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The New Lot (1943)

 -  War | Drama | Short  -  1943 (UK)
7.0
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Ratings: 7.0/10 from 35 users  
Reviews: 2 user

During World War II, five civilians from different backgrounds become reluctant conscripts in the British Army.

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Title: The New Lot (1943)

The New Lot (1943) on IMDb 7/10

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Cast

Uncredited cast:
Eric Ambler ...
Bren Gun Instructor (uncredited)
Ivor Barnard ...
Photographer (uncredited)
...
Actor (uncredited)
Ian Fleming ...
Medical Officer (uncredited)
Philip Godfrey ...
Art Wallace (uncredited)
Kathleen Harrison ...
Keith's Mother (uncredited)
Bryan Herbert ...
Soldier (uncredited)
Raymond Huntley ...
Barrington (uncredited)
Mike Johnson ...
Railway Porter (uncredited)
Geoffrey Keen ...
Corporal (uncredited)
...
Harry Fyfe (uncredited)
...
Interviewing Officer (uncredited)
Albert Lieven ...
Czech Soldier (uncredited)
...
Ted Loman (uncredited)
Stewart Rome ...
Officer (uncredited)
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Storyline

During World War II, five civilians from different backgrounds become reluctant conscripts in the British Army.

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Genres:

War | Drama | Short

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Details

Country:

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Release Date:

1943 (UK)  »

Also Known As:

The New Lot  »

Company Credits

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Technical Specs

Sound Mix:

Aspect Ratio:

1.37 : 1
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Did You Know?

Trivia

This Film was 'lost' until a copy turned up in a disused army base in India See more »

Connections

Remade as The Way Ahead (1944) See more »

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User Reviews

 
THE NEW LOT (Carol Reed, 1943) ***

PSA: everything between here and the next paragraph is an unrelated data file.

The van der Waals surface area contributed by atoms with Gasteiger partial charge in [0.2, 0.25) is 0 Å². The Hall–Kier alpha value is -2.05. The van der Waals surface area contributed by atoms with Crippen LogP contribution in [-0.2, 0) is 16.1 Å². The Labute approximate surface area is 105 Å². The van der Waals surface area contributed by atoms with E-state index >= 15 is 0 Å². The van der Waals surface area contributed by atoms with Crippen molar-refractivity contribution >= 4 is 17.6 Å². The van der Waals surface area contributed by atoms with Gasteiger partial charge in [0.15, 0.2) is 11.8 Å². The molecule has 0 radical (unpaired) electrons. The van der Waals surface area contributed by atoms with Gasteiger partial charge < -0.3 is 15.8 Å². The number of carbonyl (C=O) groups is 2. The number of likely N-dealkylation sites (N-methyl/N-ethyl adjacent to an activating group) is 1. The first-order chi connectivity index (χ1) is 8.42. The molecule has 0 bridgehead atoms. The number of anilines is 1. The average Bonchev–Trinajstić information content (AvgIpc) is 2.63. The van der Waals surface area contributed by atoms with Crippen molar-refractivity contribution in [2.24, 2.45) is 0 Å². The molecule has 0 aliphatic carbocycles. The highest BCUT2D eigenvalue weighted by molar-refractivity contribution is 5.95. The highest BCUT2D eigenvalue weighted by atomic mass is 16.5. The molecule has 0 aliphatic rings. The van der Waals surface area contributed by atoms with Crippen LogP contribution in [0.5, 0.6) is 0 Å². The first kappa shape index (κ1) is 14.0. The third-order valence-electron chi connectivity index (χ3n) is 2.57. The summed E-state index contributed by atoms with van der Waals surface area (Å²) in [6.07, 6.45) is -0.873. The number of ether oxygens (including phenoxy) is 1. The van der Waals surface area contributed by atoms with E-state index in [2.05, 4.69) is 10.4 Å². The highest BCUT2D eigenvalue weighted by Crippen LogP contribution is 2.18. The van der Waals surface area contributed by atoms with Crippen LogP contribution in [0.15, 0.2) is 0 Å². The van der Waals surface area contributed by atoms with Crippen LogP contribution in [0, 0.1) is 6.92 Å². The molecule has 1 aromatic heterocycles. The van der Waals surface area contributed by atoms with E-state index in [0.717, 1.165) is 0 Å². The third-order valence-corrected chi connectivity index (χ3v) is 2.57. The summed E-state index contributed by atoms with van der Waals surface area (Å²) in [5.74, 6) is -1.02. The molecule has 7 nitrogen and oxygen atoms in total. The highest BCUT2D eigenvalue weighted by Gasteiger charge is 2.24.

19 March 2010 | by (Naxxar, Malta) – See all my reviews

This pretty good 43-minute Allied short (the copy of which I acquired bafflingly boasts no credits, despite the involvement of several notables!) about the training of civilians for active war duty would eventually be reworked and expanded into a full-length feature – the excellent THE WAY AHEAD (1944) – by the same director. Among the titular components (a veritable microcosm of British society of the time) are Raymond Huntley (a Ministerial executive who, through a bureaucratic mix-up, gets not only by-passed for the desk job he had requested but even drafted into the army!), John Laurie (as the quintessential big-hearted Scot), Bernard Miles (as a brick-layer, the epitome of the working-class man) and Peter Ustinov (as the youngest, he has the hardest time adjusting to the handling of weaponry and, by extension, the necessity for killing). A young Geoffrey Keen is the obligatory D.I. (though he predictably reveals a heart of gold underneath his tough-as-nails exterior), while Robert Donat basically does a spoof(!) "Guest Star" cameo (interestingly, he only appears – atypically – as a reckless gung-ho hero in a film the raw recruits take some time off to check out and promptly dismiss for lack of realism!). The climax sees the group being sent on a trial mission in which they manage to outsmart their superiors via some unorthodox but undeniably nifty sneak-attack tactics! Somewhat optimistically, the epilogue states that if the British soldier will prevail over the current enemy, it is going to be thanks to the country's unique policy of instilling a military discipline in their men prior to undertaking official service.


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